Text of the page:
A Fast Neutron Source for Material Irradiation using a Superconducting Electron Linac

Period of Performance: 04/10/2017 - 04/09/2019


Phase 2 STTR

Recipient Firm

Niowave Inc.
1012 N. Walnut Street Array
Lansing, MI 48906
Firm POC
Principal Investigator

Research Institution

Los Alamos National Laboratory
P.O. Box 1663
Los Alamos, NM 87545
Institution POC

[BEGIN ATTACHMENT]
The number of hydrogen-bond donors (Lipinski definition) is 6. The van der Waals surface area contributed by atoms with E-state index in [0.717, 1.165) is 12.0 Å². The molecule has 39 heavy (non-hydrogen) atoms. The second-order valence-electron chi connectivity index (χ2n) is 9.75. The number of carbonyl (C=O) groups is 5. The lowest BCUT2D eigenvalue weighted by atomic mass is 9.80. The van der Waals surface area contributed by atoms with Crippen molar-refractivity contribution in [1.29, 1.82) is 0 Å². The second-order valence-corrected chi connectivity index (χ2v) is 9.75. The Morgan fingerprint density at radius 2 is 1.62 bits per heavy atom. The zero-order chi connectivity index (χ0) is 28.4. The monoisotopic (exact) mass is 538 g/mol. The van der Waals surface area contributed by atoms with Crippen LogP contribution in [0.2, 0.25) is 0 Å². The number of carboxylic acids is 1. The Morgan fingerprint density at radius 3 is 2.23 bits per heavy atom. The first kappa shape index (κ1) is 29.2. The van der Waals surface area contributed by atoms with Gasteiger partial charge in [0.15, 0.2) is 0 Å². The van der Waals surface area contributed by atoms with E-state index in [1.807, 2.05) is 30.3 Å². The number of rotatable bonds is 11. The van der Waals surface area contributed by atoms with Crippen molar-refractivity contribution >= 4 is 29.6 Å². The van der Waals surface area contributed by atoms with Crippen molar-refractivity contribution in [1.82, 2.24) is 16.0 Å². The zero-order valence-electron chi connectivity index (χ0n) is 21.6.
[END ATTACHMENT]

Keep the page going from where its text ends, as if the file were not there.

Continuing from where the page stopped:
Next generation reactor R&D aims to produce safer, longer lasting and economically viable nuclear power plants. New designs rely on novel materials that are resistant to both corrosive environments and radiation damage. Testing these novel materials requires an intense fast neutron environment, commonly created with a nuclear reactor or a national laboratory scale accelerator such as the proposed Material Test Station at Los Alamos National Lab (using a 800 MeV proton beam). However, the need for a high fast neutron flux to induce significant material damage used to be provided by the Fast Flux Test Facility (FFTF). Unfortunately, FFTF no longer exists; and there are currently no fast-neutron reactors in the United States, and development of MTS is currently on hold. Fast neutron fluxes greater than 1014 n/cm2s is required for in-situ radiation damage studies, whereas, fluxes greater than 1015 n/cm2s is required for radiation damage studies with significant displacements per atom (DPA). We propose a convenient and low-cost alternative: an intense source of fast, fission- like spectrum, neutrons produced from a superconducting electron linac. The proposed source uses photonuclear reactions (γ,n), photo-fission reactions (γ,f), and neutron-induced fission (n,f), producing fast neutron fluxes greater than 1014 n/cm2s. The electron linac specification for the proposed fluxes requires a 40 MeV electron beam with beam powers over 50 kW. This accelerator energy and power level is within the capabilities of superconducting linacs under development at Niowave. In addition to demonstrating fast fluxes in excess of 1014 n/cm2s, we will explore methods and layout plans for exceeding fast fluxes 1015 n/cm2s. Independent of this proposal, Niowave is building a radioisotope production facility using a 40 MeV and >100 kW superconducting electron linac. The proposed fast neutron source will utilize the same linac as the isotope production station. However, a beamline switchyard will direct the beam between the two end-stations: one for isotope production, another is for material irradiations. Because a majority of the development is already underway with the isotope production facility, and because of the progress we made in Phases I and II, our intent is to have the proposed commercial fast neutron source operational by the completion of Phase IIA. In addition to offering beam time at our user facility we intend to build a dedicated material testing system that will be commercially available for research.